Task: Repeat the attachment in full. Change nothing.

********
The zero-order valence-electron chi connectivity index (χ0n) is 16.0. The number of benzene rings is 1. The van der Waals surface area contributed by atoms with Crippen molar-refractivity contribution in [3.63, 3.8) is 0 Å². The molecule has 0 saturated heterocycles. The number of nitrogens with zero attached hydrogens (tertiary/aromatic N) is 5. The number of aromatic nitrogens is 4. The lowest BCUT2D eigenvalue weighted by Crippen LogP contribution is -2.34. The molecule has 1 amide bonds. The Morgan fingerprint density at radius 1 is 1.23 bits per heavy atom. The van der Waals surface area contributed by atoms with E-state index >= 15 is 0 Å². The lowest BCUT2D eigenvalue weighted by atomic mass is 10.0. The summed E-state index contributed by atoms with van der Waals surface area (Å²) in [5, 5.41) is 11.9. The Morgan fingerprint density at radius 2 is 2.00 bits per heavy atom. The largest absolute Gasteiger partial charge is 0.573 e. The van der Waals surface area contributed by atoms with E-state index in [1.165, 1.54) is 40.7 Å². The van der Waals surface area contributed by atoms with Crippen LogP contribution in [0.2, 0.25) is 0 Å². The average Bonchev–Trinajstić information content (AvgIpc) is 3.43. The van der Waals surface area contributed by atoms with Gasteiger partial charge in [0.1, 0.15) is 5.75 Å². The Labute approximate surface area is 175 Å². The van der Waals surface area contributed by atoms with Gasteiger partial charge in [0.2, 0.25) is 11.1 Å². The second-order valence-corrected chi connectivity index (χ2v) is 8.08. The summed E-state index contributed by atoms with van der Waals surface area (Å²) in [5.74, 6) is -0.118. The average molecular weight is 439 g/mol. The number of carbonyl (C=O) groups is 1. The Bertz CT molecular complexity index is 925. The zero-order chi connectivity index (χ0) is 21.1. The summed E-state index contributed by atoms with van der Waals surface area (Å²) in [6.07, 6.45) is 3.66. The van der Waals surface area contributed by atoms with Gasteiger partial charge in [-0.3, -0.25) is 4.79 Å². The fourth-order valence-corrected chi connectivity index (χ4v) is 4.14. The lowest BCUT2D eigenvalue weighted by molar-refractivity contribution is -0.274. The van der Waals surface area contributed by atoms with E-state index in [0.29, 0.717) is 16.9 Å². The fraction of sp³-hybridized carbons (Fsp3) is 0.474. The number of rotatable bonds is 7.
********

The zero-order valence-electron chi connectivity index (χ0n) is 16.0. The number of benzene rings is 1. The van der Waals surface area contributed by atoms with Crippen molar-refractivity contribution in [3.63, 3.8) is 0 Å². The molecule has 0 saturated heterocycles. The number of nitrogens with zero attached hydrogens (tertiary/aromatic N) is 5. The number of aromatic nitrogens is 4. The lowest BCUT2D eigenvalue weighted by Crippen LogP contribution is -2.34. The molecule has 1 amide bonds. The Morgan fingerprint density at radius 1 is 1.23 bits per heavy atom. The van der Waals surface area contributed by atoms with E-state index >= 15 is 0 Å². The lowest BCUT2D eigenvalue weighted by atomic mass is 10.0. The summed E-state index contributed by atoms with van der Waals surface area (Å²) in [5, 5.41) is 11.9. The Morgan fingerprint density at radius 2 is 2.00 bits per heavy atom. The largest absolute Gasteiger partial charge is 0.573 e. The van der Waals surface area contributed by atoms with E-state index in [1.165, 1.54) is 40.7 Å². The van der Waals surface area contributed by atoms with Crippen LogP contribution in [0.2, 0.25) is 0 Å². The average Bonchev–Trinajstić information content (AvgIpc) is 3.43. The van der Waals surface area contributed by atoms with Gasteiger partial charge in [0.1, 0.15) is 5.75 Å². The Labute approximate surface area is 175 Å². The van der Waals surface area contributed by atoms with Gasteiger partial charge in [0.2, 0.25) is 11.1 Å². The second-order valence-corrected chi connectivity index (χ2v) is 8.08. The summed E-state index contributed by atoms with van der Waals surface area (Å²) in [5.74, 6) is -0.118. The average molecular weight is 439 g/mol. The number of carbonyl (C=O) groups is 1. The Bertz CT molecular complexity index is 925. The zero-order chi connectivity index (χ0) is 21.1. The summed E-state index contributed by atoms with van der Waals surface area (Å²) in [6.07, 6.45) is 3.66. The van der Waals surface area contributed by atoms with Gasteiger partial charge in [-0.3, -0.25) is 4.79 Å². The fourth-order valence-corrected chi connectivity index (χ4v) is 4.14. The lowest BCUT2D eigenvalue weighted by molar-refractivity contribution is -0.274. The van der Waals surface area contributed by atoms with E-state index in [0.29, 0.717) is 16.9 Å². The fraction of sp³-hybridized carbons (Fsp3) is 0.474. The number of rotatable bonds is 7.